Breaking an arm can be a frustrating and painful experience. Once the initial shock of an unexpected injury wears off, questions arise. Will the arm ever go back to its old norm? Can the break prevent future involvement in sports? Will the arm be able to move entirely as it should for work and other activities? Of course, there is no singular answer for any one of these questions. The type and severity of the break dictate a lot, as does the management of the broken arm.
Broken Arm 101
One broken arm isn’t every broken arm. Every fracture can be different because the arm has several bones, all of which are susceptible to injury. Technically, the arm includes all structures between the shoulder and the wrist, including:
- The radius and the ulna, two bones that make up the forearm. The radius is the bone situated on the thumb-side of the arm, and the ulna is the bone on the pinky-finger side of the arm. These bones travel from the wrist to the elbow.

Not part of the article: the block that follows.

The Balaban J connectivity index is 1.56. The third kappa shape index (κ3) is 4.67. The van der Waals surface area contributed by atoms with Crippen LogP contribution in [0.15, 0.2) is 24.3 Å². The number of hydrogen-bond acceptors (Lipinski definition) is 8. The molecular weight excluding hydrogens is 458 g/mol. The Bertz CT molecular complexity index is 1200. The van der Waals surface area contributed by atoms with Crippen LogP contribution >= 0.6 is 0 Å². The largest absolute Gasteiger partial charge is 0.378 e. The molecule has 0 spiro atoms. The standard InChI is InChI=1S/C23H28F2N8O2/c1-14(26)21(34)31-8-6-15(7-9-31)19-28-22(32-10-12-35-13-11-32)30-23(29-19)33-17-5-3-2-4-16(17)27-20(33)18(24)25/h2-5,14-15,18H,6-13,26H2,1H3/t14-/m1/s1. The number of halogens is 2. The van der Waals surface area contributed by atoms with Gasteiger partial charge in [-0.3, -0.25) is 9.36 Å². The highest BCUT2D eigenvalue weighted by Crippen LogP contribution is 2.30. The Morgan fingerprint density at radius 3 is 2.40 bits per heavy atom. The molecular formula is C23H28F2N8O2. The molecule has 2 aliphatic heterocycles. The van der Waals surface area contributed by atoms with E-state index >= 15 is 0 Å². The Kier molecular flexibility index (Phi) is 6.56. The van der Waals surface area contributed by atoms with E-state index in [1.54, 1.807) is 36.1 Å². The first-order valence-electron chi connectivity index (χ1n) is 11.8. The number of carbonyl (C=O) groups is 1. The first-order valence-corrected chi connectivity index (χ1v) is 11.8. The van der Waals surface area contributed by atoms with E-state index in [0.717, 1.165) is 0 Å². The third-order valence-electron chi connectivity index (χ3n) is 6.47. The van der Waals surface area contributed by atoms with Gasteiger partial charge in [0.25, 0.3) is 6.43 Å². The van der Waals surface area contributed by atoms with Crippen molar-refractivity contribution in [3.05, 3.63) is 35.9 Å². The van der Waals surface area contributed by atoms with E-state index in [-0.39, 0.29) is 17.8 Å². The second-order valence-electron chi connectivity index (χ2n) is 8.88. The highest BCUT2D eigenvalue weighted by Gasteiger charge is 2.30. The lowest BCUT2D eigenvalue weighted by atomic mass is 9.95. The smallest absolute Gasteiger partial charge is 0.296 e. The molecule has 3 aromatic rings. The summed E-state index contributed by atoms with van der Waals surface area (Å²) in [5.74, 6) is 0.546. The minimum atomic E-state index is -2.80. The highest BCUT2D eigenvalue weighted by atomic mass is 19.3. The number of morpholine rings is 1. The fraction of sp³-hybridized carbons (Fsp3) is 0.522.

- The upper part of the arm, from the elbow to the shoulder, is composed of the humerus bone, which is secured in the shoulder joint.
Any of these bones may break at any point and thickness. Management of the broken arm needs to revolve around these details. Following your visit with your doctor, you will have a much better understanding of how your bone/s broke and what the best method of treatment is.
How to Manage a Broken Arm
The objective in managing a broken arm is first to obtain appropriate treatment that will then start the healing process. Sometimes the break can heal by simply taking the weight off the arm with a sling. Sometimes, two ends need to be brought back together, so they align as they did before the break. This may also involve manual realignment and a cast only, or correction may require surgical intervention.
However the initial management takes place, there is usually a period in which the arm must be immobilized to let new bone tissue regenerate in the fracture. After several weeks, recovery may then turn to the restoration of mobility using specific rehabilitation exercises or devices. Like immediate repair, this also occurs based on the location and severity of the break.
Adequate rehabilitation of a broken arm does not need to be complicated. This type of injury requires care from an orthopedic specialist to properly manage healing and recovery for optimal mobility.